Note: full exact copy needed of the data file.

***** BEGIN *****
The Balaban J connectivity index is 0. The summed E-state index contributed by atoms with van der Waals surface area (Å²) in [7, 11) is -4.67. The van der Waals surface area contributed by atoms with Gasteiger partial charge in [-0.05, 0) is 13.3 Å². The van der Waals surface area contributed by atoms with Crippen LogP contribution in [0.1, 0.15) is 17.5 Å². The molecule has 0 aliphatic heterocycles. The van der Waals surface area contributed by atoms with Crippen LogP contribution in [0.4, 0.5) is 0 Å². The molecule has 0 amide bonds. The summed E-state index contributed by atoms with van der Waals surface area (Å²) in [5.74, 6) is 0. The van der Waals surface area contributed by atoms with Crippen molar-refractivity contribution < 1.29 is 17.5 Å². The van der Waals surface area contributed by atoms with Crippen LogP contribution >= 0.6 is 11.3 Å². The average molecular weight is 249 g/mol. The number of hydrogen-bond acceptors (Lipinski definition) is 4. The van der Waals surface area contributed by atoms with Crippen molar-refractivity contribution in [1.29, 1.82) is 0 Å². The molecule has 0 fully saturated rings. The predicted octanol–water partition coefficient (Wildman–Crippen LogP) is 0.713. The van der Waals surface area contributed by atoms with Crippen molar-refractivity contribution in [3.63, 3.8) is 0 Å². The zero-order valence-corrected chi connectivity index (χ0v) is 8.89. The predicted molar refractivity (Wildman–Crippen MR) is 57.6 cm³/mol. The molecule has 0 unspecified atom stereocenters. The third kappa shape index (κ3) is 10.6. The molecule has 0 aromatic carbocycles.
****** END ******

The Balaban J connectivity index is 0. The summed E-state index contributed by atoms with van der Waals surface area (Å²) in [7, 11) is -4.67. The van der Waals surface area contributed by atoms with Gasteiger partial charge in [-0.05, 0) is 13.3 Å². The van der Waals surface area contributed by atoms with Crippen LogP contribution in [0.1, 0.15) is 17.5 Å². The molecule has 0 aliphatic heterocycles. The van der Waals surface area contributed by atoms with Crippen LogP contribution in [0.4, 0.5) is 0 Å². The molecule has 0 amide bonds. The summed E-state index contributed by atoms with van der Waals surface area (Å²) in [5.74, 6) is 0. The van der Waals surface area contributed by atoms with Crippen molar-refractivity contribution < 1.29 is 17.5 Å². The van der Waals surface area contributed by atoms with Crippen LogP contribution >= 0.6 is 11.3 Å². The average molecular weight is 249 g/mol. The number of hydrogen-bond acceptors (Lipinski definition) is 4. The van der Waals surface area contributed by atoms with Crippen molar-refractivity contribution in [1.29, 1.82) is 0 Å². The molecule has 0 fully saturated rings. The predicted octanol–water partition coefficient (Wildman–Crippen LogP) is 0.713. The van der Waals surface area contributed by atoms with Crippen molar-refractivity contribution in [3.63, 3.8) is 0 Å². The zero-order valence-corrected chi connectivity index (χ0v) is 8.89. The predicted molar refractivity (Wildman–Crippen MR) is 57.6 cm³/mol. The molecule has 0 unspecified atom stereocenters. The third kappa shape index (κ3) is 10.6. The molecule has 0 aromatic carbocycles.